If we respond to the message of the Gospel primarily for what God does for us, then we will be prone to continue to look to God primarily for what He can do for us. When we recognize the forgiveness of sins which the Gospel offers as God’s means for reclaiming us for Himself and His purposes and desires, we will be prepared to suffer with Christ for the sake of the Gospel and all the lost sheep who are yet to be brought back under the ownership and care of our Great Shepherd. How prone we are to be like James and John and want glory without sacrifice. Taking the steps of our own choosing is hard to resist, but we must give up on them. This is one of the greatest and most needed sacrifices we can make. It is the road less traveled but it makes all the difference every step of the way and in the end.
Ultimately, Jesus is King of Kings and Lord of Lords and yet He gave Himself as a ransom for us in the ultimate act of service. However, we get in trouble if we take the position of ones who are being served by Him. We must humble ourselves in absolute surrender to Him viewing His sacrifice as His means of reclaiming us. His sacrifice gives us the wondrous opportunity for us to sacrifice ourselves for Him. When we are empty of ourselves, our agendas, and what we want from God, we then become to Him vessels with room enough to be filled with His presence and loving benevolence and available for whatever use he has in mind for us. This alone is how we are able to genuinely follow in Christ’s footsteps.
Jesus knew who He was and why He was here. He came to serve and not be served. Jesus cared about both the physical and spiritual needs of people but their spiritual need for redemption was at the heart of who He was and why He was here. So, when we look at ourselves, we must seek to be the kind of person who desires to serve instead of being served. We need to care about and seek to meet both the physical and spiritual needs of people but always with a view toward their redemption in Christ. Here is a good way to think of it: I want to be one who exists to be a servant of God that He readily uses as a vessel to bless others in ways that contribute to the redemptive work He is bringing about in their lives. When we are so focused, then all the other aspects of being human beings who live life here on earth (family, work, community, friends, recreation, etc.) become the context for fulfilling our central calling and mission.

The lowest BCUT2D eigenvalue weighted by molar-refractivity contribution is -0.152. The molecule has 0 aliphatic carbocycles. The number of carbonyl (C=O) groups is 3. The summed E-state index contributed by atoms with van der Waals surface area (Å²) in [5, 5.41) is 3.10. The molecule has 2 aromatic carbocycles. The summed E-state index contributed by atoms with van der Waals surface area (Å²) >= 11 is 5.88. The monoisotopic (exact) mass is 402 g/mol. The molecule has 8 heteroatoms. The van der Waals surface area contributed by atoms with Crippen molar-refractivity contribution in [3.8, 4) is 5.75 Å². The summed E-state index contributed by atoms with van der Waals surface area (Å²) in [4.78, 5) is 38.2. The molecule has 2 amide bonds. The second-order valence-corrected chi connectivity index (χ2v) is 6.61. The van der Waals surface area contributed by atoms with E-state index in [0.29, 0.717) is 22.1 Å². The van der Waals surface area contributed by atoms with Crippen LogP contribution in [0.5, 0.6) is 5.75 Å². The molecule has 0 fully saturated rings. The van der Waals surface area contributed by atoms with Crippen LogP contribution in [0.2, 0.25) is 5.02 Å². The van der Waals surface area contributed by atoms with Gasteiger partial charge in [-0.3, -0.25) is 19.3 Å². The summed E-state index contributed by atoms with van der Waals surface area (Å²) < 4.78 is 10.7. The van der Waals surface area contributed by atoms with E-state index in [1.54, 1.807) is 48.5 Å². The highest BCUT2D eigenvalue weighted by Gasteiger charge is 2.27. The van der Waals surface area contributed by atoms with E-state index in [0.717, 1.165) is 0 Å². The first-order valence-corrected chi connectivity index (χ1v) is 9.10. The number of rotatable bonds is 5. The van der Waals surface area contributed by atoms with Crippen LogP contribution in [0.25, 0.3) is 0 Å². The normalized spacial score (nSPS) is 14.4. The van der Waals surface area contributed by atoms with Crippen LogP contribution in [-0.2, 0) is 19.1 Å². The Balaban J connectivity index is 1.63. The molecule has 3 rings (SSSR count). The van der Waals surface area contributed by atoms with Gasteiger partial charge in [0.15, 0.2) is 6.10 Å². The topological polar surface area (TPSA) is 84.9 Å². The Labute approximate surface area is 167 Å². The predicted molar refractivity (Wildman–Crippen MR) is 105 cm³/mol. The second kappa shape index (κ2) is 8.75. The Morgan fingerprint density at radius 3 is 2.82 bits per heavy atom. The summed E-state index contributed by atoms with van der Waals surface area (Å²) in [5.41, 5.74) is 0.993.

Quite a high calling. Perhaps it seems so high that it is out of reach. We have been restored to a relationship with God through redemption so that we can enjoy the blessing of God’s presence and so that we become vessels who bless the lives of others as God’s presence in us touches them in powerful ways. Gaining and maintaining the focus necessary for God’s calling and mission to be central in our lives requires that we really do become ones who exist to be true servants of God.
Today's prayer response from today's thoughts:
Lord, help me to discern between my steps and your steps. May your steps become the steps I desire. I truly want your steps and not my own. Even so, I recognize that some of what I originally desired for myself will be included in what you desire for me. That is truly amazing but the difference will be that I am living for you and your will and not me and my will. May you be glorified, Lord. Amen!
Posted on Thu, March 15, 2018
by Ken Hart